Italy's Jewish Quarters
Several Jewish quarters – the so-called ghettos - were established in Italy between the 16th and 19th centuries in different Italian cities, following the mandate of the papal bull "Cum nimis absurdum", issued by Pope Paul IV in 1555.
The bull revoked all rights to the Jewish communities and placed religious and economic restrictions on Jews in the Papal States, renewed anti-Jewish legislation and subjected Jews to various degradations and restrictions on their personal freedom, forcing them to live in ghettos. The ghetto was a walled quarter with three gates that were locked at night.
Ghettos were closed beginning in the 19th century as a result of the process of emancipation of Italian Jews. Many of the ghettos were abandoned by the Jewish population, and fell into a state of decay and neglect, others remained the center of life for the local community.
Between the end of the 19th and the beginning of the 20th centuries, many ghettos underwent a process of renovation alongside the ancient historical centers of the cities. Thus, some ghettos were totally demolished, such as in Florence, while others were extensively reworked, as in Rome and Mantua. In some cases, the ghetto has been preserved almost intact, such is the case in Venice.
Today, in many cases, it is still possible to recognize the area of the old ghetto, to locate the entrances, see the houses with their courtyards and internal passages, and the synagogues, which, at the time, had to be hidden. In recent years, the ghettos have become a tourist attraction, and efforts have been made by local governments to preserve their traces and make them a part of tourist itineraries.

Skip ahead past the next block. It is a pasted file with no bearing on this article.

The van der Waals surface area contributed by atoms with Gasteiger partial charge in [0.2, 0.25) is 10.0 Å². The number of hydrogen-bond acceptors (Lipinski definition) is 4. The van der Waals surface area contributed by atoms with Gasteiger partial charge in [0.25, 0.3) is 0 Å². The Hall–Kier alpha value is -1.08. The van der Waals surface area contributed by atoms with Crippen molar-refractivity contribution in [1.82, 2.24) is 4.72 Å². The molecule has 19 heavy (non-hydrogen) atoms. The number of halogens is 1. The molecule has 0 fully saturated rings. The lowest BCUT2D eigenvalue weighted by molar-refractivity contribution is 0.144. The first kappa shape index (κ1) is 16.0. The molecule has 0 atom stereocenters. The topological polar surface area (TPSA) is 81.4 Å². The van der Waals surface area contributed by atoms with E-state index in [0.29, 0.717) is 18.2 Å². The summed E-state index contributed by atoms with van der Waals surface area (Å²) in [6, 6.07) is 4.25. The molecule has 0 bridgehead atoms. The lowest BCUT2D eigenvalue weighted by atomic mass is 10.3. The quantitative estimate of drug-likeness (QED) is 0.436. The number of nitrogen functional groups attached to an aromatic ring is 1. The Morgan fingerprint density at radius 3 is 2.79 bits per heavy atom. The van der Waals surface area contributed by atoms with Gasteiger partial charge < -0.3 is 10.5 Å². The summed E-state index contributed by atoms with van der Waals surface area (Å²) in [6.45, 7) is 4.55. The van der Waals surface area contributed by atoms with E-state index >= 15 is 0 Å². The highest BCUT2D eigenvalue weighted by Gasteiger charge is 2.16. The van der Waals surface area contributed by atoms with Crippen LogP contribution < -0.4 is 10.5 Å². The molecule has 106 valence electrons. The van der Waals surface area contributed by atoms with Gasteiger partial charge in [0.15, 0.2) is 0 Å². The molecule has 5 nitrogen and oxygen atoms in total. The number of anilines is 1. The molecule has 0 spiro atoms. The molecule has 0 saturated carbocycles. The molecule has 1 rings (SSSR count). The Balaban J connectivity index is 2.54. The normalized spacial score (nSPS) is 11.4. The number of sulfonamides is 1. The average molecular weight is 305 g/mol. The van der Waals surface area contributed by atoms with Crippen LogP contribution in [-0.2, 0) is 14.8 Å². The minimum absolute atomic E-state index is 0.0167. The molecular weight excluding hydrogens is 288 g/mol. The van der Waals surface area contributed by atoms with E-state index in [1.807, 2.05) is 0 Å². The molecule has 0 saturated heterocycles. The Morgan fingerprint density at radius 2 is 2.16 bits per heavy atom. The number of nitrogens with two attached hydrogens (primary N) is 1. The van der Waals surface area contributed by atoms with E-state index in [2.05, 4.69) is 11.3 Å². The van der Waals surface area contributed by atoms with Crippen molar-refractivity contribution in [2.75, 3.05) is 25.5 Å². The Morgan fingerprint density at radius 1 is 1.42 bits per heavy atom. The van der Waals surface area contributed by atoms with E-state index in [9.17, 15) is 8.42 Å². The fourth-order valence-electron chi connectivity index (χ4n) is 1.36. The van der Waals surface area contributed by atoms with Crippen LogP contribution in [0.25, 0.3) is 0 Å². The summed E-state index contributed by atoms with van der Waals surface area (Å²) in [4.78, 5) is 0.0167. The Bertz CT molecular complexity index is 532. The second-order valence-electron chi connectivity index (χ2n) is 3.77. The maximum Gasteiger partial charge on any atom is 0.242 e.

In the slideshow below, we have selected some images from the ghettos of Venice, Rome, Trieste and Syracuse.
The Venice ghetto was instituted in 1516 and is the oldest in Italy. In the Venetian language, it was named “gheto”, from the name of the contrada where the Jews were forced to reside; it is from gheto that the word ghetto derives. Today, the ghetto is still the center of Jewish life in Venice.
The Rome ghetto is among the oldest in the world; it was established in 1555 in the Rione Sant’Angelo, in the area surrounded by present-day Via del Portico d'Ottavia, Lungotevere dei Cenci, Via del Progresso and Via di Santa Maria del Pianto, close to the River Tiber and the Theatre of Marcellus.
Trieste boasts one of the largest synagogues in Europe, evidence of the long and important presence of Jews in Trieste.
Syracuse is home to the oldest Jewish ritual baths, or mikveh, in Europe.